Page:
The World Association of Kickboxing Organisations (WAKO) has signed a cooperation agreement with Peace and Sport to help coordinate activities and social initiatives in areas of the world facing daily conflict.
The ‘Because We Care’ initiative sends former kickboxing world champions and elite-level coaches into refugee camps and areas severely affected by war, to set up development programmes and participation activities for people who have been forced to flee their homes.
An example of this is in the Za’atary Refugee Camp in Jordan, one of the largest refugee camps in the world with approximately 80,000 refugees. WAKO sent four of its best coaches to the camp, with the aim of teaching young people how to effectively manage their aggression, improve the wellbeing of young people within the camp and inspire the next generation through combat sports.
Plans for this ambitious project began in 2017 and a year later, the ‘Because We Care’ initiative was implemented. In 2019, WAKO hopes to continue the project with a self-defence programme for women, as well as expanding into new territories.
GAISF President Raffaele Chiulli praised the initiative and highlight the importance of sport in global development:
“The role of sport is to provide opportunities for people to learn new skills, work as a team and have fun, regardless of age, race, religion or location,” he said. “WAKO’s latest initiative incorporates all three elements and GAISF is fully supportive of the organisation’s efforts. I believe that together, we can use sport to resolve conflict and I hope that this serves as an example to other GAISF Members for future projects.”
WAKO President and former World and European kickboxing champion, Roy Baker said:
“WAKO’s objective is to make a difference using the power of contact sport to create equality and opportunities, to give children the ability to grow, to give them resilience and creating an environment where they can develop various coping mechanisms to enable them to deal with the challenges life can throw at them.”
“We are empowering people from within, not as a one off, but a continual development programme that will make a tangible difference. That is my responsibility, and our collective responsibility as leaders in sport, to also be leaders in our respective communities.
“WAKO has attributed a yearly budget for the next three years, but to be clear the human effort behind this financial point is far higher. Everybody is giving their time free of charge. I am proud to say that the people behind WAKO have a very big heart. We have put a huge amount of time, resources and effort in to mobilising this and it has inspired us to take this program further in to Africa in the coming months.”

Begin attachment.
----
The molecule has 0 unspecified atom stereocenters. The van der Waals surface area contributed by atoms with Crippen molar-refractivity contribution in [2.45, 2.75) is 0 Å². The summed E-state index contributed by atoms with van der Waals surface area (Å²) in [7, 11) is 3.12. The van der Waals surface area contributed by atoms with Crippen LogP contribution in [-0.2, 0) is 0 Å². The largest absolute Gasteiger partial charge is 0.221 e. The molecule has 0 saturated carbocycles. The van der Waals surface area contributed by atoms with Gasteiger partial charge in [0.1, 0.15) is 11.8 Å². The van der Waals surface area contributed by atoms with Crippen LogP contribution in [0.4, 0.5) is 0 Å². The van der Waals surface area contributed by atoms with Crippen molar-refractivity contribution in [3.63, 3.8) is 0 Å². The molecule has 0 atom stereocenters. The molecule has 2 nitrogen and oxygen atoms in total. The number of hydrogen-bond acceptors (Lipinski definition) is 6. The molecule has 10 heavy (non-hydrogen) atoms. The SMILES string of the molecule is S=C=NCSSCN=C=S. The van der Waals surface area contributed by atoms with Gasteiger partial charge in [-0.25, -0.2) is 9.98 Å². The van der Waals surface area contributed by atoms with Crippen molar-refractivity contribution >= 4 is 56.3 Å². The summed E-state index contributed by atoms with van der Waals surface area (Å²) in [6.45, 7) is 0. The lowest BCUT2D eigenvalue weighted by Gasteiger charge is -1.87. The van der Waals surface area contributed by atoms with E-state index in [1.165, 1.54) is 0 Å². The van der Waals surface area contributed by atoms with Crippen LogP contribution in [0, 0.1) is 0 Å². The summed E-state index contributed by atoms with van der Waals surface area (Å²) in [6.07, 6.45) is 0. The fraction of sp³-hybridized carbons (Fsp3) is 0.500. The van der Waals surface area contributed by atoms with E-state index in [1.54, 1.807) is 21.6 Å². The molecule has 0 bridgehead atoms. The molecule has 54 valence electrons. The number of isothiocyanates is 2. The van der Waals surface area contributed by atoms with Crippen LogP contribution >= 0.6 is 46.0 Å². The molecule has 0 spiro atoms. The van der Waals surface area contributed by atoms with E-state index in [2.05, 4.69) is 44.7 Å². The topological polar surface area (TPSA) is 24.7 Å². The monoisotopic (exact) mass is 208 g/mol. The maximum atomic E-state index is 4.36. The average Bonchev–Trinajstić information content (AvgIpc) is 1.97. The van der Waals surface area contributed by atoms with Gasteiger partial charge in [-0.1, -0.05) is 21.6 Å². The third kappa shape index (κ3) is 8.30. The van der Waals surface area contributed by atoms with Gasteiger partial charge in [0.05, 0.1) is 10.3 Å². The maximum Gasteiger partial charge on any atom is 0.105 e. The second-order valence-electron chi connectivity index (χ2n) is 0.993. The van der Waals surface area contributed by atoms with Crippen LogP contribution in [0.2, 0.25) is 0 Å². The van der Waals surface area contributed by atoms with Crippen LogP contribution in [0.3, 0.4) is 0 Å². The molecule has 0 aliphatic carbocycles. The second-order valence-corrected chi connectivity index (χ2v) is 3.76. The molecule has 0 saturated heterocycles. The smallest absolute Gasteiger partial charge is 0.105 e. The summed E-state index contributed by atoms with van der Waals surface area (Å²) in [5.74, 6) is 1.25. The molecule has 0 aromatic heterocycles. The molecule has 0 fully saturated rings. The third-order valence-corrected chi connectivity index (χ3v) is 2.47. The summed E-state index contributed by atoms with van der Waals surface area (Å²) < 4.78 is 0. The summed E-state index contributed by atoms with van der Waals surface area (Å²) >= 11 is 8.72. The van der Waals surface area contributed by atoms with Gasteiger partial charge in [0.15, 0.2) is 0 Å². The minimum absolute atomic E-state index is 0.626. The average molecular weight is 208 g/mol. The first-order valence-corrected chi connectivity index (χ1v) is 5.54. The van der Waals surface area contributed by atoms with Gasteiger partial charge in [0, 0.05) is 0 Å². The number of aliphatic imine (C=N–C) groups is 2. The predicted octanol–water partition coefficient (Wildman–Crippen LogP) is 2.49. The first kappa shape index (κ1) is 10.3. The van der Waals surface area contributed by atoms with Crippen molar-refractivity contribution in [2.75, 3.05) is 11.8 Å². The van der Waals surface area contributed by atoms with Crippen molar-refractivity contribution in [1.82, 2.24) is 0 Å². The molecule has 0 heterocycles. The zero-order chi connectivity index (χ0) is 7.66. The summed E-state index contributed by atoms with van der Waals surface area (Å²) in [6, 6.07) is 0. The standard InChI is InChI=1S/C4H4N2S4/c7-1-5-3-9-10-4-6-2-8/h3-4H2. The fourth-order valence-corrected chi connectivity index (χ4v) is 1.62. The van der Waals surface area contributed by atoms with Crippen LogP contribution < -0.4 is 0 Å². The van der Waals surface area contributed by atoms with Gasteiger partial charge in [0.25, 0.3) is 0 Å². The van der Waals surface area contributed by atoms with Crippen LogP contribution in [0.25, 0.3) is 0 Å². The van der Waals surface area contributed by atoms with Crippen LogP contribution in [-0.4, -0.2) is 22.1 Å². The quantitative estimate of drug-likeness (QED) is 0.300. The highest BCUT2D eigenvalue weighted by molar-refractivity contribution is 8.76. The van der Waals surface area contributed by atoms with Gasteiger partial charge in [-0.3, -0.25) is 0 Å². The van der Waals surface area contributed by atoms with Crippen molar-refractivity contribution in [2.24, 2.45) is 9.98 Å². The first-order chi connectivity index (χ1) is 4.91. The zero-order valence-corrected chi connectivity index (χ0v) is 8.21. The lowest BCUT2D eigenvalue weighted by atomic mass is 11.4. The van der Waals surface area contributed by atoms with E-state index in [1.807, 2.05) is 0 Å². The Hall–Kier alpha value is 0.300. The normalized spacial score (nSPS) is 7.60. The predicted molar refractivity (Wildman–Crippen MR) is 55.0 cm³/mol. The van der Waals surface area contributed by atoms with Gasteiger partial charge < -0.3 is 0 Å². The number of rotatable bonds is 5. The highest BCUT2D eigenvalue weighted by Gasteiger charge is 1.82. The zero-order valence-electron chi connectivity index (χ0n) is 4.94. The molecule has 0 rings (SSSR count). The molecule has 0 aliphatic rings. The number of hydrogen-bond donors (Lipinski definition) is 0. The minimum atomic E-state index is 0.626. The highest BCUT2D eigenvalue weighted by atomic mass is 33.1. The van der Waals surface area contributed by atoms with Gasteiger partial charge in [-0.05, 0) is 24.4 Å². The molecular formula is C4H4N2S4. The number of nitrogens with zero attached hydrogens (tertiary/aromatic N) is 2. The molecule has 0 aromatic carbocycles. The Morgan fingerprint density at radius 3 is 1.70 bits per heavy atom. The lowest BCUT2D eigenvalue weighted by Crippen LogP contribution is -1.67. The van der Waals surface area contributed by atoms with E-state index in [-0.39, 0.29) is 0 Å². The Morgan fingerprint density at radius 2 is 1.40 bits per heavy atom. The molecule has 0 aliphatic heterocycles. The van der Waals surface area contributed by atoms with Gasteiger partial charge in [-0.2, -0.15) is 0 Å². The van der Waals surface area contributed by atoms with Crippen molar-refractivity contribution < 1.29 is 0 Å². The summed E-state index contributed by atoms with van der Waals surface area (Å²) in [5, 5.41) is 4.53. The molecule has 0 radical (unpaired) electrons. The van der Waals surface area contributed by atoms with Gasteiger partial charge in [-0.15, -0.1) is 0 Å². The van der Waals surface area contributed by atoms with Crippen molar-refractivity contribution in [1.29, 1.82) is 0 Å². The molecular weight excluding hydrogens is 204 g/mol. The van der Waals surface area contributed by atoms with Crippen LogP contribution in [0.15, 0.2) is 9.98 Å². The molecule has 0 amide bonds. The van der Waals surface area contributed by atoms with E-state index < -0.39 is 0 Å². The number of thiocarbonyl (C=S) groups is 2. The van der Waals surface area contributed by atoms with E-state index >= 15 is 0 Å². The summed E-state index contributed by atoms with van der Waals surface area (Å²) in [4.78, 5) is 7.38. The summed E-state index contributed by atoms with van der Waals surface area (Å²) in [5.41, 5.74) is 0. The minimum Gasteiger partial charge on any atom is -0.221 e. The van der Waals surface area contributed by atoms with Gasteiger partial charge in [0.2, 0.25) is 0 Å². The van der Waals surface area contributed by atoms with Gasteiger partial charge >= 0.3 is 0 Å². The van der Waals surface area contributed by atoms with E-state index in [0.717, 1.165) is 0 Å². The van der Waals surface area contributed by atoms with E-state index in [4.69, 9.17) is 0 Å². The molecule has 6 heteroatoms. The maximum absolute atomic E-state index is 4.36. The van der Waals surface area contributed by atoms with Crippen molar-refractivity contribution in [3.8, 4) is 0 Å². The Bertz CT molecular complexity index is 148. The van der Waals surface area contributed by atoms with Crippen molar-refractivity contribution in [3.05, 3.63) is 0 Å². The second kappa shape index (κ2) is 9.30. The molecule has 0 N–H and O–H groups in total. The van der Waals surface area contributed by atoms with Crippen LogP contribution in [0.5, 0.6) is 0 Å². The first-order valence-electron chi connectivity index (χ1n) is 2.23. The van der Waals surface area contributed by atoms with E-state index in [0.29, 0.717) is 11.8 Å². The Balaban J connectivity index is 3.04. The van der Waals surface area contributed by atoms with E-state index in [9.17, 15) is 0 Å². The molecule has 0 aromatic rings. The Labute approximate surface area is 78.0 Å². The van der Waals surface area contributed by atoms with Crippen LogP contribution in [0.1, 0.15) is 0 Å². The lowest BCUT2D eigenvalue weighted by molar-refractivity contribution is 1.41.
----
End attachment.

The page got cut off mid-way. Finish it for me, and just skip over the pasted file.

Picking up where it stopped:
President Baker went on to explain why the ‘Because We Care’ project is so important to WAKO:
“There are injustices all over the world and we as a board felt we have to begin stepping in to this field in a meaningful way, not on a single engagement and expect their world to change, but putting in place a structure that self evolves with the right focus and the right inputs.
“It is our social responsibility to build hope and a future through sport, where dialogue, respect, tolerance and solidarity are the essence. Simply making the world a better place using kickboxing concepts as our tool.”
WAKO has been a GAISF member since 2006 and was granted provisional recognition by the International Olympic Committee (IOC) in November 2018.
“Gaining provisional recognition is another huge positive step for the sport of kickboxing,” President Baker added. “During our first official meeting with ARISF President Raffaele Chiulli, I asked him how we can help ARISF. I believe we can all learn and share amongst the members of ARISF to make the organisation stronger.
“GAISF was a huge support, in particular our new President Raffaele Chiulli gave me personally and WAKO First Vice-President Espen Lund a lot of advice on how to develop and construct our application. For that I would like to thank him, as well as the Alliance of Independent Recognised Members of Sport (AIMS) which was also a big help. The journey has taken us 15 years of hard work, but because of it our sport, our governance and most importantly our athletes will benefit.”